The government of Malaysia has decided to abolish the death penalty for all crimes and halt all the ongoing executions. This is such a rare move that has been hailed by rights groups.
Over 1,200 people are currently on death row in Malaysia, which makes hanging by death as punishment for a wide range of crimes including murder, drug trafficking, treason and acts of terror.
The Law Minister Liew Vui Keong announced on Wednesday that the Cabinet had decided to abolish the death penalty and that amendments to laws with capital punishment were expected to be tabled when Parliament resumes Monday.
Liew and other high officials couldn’t be immediately reached on Thursday for more questions.
Meanwhile, Amnesty International said the move would be a major advance but urged the government to “completely abolish the death penalty for all crimes, with no exceptions.” It said the death penalty has been a “terrible stain” on Malaysia’s human rights record, and death row prisoners often have to wait years for their appeals to be processed.
Amnesty secretary said, “there is no time to waste, the death penalty should have been consigned to the history books long ago. He added, that 142 countries worldwide have rejected capital punishment.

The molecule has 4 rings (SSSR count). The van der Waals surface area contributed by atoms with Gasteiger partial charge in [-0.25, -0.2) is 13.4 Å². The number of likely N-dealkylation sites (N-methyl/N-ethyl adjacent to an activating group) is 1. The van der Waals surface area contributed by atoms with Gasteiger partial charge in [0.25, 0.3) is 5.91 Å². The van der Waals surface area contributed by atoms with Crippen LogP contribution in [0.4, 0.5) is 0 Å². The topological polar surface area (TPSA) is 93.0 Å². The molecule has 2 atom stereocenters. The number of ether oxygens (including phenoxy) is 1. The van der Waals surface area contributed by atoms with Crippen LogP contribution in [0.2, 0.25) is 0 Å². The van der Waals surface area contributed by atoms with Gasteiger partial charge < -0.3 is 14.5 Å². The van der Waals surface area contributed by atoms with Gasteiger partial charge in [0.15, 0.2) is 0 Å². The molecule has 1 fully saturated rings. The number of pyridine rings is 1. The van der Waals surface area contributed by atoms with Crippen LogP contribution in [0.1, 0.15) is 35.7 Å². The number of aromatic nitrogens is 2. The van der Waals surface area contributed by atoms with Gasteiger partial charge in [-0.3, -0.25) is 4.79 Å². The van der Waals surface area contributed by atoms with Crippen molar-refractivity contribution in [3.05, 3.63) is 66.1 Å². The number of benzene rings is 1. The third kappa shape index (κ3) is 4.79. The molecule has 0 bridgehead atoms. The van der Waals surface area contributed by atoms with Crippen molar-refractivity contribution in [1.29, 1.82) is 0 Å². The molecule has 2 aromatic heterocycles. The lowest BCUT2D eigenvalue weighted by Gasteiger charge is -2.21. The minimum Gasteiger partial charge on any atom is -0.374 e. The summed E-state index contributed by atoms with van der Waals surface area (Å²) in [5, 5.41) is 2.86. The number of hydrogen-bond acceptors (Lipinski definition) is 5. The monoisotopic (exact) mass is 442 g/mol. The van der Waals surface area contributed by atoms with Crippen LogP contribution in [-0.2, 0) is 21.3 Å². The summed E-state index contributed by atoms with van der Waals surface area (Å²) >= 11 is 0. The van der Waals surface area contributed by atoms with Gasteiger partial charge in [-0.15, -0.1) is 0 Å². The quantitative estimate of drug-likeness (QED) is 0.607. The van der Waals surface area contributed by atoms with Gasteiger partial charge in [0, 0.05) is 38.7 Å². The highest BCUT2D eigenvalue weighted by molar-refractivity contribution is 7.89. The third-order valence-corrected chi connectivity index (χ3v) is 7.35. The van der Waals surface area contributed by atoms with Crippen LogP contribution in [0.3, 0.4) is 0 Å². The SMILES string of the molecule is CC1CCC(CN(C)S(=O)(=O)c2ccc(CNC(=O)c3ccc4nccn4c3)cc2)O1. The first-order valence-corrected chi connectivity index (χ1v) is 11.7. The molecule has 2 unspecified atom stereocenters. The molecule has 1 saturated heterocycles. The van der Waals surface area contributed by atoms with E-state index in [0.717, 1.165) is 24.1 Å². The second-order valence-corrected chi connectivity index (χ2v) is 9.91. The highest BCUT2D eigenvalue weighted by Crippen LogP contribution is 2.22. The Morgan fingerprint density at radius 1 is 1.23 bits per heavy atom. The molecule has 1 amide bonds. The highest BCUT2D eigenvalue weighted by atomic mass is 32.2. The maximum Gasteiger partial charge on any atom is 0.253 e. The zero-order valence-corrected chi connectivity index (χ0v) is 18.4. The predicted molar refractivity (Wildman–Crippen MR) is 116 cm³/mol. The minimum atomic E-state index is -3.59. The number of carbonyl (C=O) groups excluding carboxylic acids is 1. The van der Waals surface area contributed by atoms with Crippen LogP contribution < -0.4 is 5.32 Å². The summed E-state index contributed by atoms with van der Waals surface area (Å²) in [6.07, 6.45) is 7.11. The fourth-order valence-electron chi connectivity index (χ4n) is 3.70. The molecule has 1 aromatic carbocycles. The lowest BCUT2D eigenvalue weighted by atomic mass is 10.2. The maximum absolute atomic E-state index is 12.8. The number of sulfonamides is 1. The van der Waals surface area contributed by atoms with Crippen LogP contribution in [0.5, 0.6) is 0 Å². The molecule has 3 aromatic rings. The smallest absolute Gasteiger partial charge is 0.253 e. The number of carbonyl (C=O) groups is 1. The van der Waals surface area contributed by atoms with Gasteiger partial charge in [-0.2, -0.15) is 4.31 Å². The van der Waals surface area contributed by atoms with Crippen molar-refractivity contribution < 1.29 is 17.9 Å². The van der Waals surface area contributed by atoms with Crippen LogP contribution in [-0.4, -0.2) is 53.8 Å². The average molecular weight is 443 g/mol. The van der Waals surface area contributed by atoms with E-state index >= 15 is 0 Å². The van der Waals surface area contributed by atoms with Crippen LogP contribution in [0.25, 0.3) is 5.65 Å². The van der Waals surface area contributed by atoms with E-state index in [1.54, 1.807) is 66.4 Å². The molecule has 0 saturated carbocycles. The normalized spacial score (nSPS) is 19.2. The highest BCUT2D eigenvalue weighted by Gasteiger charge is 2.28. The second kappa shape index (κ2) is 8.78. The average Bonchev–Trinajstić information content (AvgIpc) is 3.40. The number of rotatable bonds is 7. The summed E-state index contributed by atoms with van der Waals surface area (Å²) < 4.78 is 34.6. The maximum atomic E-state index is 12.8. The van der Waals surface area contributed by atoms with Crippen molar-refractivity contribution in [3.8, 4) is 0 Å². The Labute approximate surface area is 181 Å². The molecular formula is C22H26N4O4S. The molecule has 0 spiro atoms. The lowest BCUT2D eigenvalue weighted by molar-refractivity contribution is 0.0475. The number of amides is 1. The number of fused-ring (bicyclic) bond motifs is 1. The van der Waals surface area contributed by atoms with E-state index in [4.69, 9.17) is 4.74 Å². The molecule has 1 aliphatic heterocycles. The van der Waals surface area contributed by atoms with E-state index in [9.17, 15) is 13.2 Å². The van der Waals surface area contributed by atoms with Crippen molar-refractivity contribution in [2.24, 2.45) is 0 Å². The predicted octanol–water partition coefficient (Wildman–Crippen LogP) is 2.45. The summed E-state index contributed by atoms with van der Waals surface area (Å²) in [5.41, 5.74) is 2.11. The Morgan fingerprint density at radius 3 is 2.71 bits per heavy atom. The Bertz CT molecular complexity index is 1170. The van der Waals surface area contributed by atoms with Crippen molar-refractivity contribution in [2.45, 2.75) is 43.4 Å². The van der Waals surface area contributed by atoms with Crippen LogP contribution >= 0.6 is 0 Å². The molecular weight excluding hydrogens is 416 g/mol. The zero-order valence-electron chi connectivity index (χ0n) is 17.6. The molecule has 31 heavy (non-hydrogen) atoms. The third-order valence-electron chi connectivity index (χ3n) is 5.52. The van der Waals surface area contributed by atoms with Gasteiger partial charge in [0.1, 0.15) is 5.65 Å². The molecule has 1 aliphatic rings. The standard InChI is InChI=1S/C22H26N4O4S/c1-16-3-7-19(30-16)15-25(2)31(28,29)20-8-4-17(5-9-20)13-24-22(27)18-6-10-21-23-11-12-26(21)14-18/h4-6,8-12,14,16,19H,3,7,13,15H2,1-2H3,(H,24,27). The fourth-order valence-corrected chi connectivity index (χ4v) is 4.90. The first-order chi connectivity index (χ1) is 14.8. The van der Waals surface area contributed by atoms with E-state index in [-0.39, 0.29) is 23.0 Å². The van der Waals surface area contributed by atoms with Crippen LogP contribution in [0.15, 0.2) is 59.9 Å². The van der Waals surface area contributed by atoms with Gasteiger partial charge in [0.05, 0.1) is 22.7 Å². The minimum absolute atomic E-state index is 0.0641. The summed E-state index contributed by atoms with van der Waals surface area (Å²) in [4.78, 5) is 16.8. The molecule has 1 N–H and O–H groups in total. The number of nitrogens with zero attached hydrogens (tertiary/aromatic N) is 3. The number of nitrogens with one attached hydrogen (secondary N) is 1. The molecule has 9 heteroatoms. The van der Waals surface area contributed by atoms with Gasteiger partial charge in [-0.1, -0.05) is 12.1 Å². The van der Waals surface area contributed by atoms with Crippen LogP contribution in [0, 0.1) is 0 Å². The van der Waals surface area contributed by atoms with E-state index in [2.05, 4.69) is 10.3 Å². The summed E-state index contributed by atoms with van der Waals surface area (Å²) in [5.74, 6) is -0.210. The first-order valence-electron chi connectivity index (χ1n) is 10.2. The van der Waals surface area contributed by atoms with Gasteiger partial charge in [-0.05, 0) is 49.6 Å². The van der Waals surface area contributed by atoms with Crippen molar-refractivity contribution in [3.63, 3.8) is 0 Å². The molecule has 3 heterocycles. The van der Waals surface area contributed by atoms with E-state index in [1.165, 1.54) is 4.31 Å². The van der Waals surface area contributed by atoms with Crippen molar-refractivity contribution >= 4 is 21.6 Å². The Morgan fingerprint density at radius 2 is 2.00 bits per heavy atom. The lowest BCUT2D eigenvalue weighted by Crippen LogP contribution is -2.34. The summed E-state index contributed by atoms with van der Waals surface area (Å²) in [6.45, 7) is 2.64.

Prime Minister Mahathir Mohamad’s alliance won a stunning election upset on May 9, ousting a scandal-tainted coalition in the first change of government since independence from Britain in 1957. Its promises included eradicating corruption and bolstering human rights in Malaysia.
Lawyers for Liberty praised the government’s decision, saying the death penalty is ridiculous and absurd as it has never been proven to deter serious crime. N. Surendran said, the new government has shown that “it is a force for moral good and an example for the region and the world.”
Surendran also asked the government not to forget the hundreds of Malaysians who are also wasted on death row in Singapore and other countries.
“We call upon the government to vigorously speak up for our citizens facing death in distant shores. Having rejected the death penalty in this country, we now have the moral authority to fight for the lives of our citizens abroad,” he said in a statement. “The death penalty is abhorrent, and we must try and save our countrymen and women from judicial murder abroad.”